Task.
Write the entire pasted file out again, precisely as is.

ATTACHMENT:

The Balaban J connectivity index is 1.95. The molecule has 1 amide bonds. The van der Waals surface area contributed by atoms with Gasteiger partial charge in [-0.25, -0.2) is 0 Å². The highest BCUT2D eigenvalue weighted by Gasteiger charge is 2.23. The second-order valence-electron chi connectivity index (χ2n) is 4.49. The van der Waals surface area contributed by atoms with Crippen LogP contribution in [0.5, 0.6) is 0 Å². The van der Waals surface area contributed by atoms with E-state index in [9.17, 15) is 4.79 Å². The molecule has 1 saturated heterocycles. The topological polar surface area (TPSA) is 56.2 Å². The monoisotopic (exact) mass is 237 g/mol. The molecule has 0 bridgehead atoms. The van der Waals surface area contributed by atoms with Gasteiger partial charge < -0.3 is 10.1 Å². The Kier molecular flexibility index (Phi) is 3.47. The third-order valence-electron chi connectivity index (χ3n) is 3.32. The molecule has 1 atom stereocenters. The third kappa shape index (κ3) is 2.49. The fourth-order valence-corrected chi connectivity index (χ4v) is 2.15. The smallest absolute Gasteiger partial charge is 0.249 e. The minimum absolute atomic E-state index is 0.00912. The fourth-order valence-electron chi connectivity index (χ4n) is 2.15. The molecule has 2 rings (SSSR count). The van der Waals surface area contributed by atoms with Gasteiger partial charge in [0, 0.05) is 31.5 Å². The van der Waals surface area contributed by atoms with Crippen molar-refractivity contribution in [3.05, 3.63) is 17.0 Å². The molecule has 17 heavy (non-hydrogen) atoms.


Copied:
The Balaban J connectivity index is 1.95. The molecule has 1 amide bonds. The van der Waals surface area contributed by atoms with Gasteiger partial charge in [-0.25, -0.2) is 0 Å². The highest BCUT2D eigenvalue weighted by Gasteiger charge is 2.23. The second-order valence-electron chi connectivity index (χ2n) is 4.49. The van der Waals surface area contributed by atoms with Crippen LogP contribution in [0.5, 0.6) is 0 Å². The van der Waals surface area contributed by atoms with E-state index in [9.17, 15) is 4.79 Å². The molecule has 1 saturated heterocycles. The topological polar surface area (TPSA) is 56.2 Å². The monoisotopic (exact) mass is 237 g/mol. The molecule has 0 bridgehead atoms. The van der Waals surface area contributed by atoms with Gasteiger partial charge < -0.3 is 10.1 Å². The Kier molecular flexibility index (Phi) is 3.47. The third-order valence-electron chi connectivity index (χ3n) is 3.32. The molecule has 1 atom stereocenters. The third kappa shape index (κ3) is 2.49. The fourth-order valence-corrected chi connectivity index (χ4v) is 2.15. The smallest absolute Gasteiger partial charge is 0.249 e. The minimum absolute atomic E-state index is 0.00912. The fourth-order valence-electron chi connectivity index (χ4n) is 2.15. The molecule has 2 rings (SSSR count). The van der Waals surface area contributed by atoms with Gasteiger partial charge in [0, 0.05) is 31.5 Å². The van der Waals surface area contributed by atoms with Crippen molar-refractivity contribution in [3.05, 3.63) is 17.0 Å². The molecule has 17 heavy (non-hydrogen) atoms.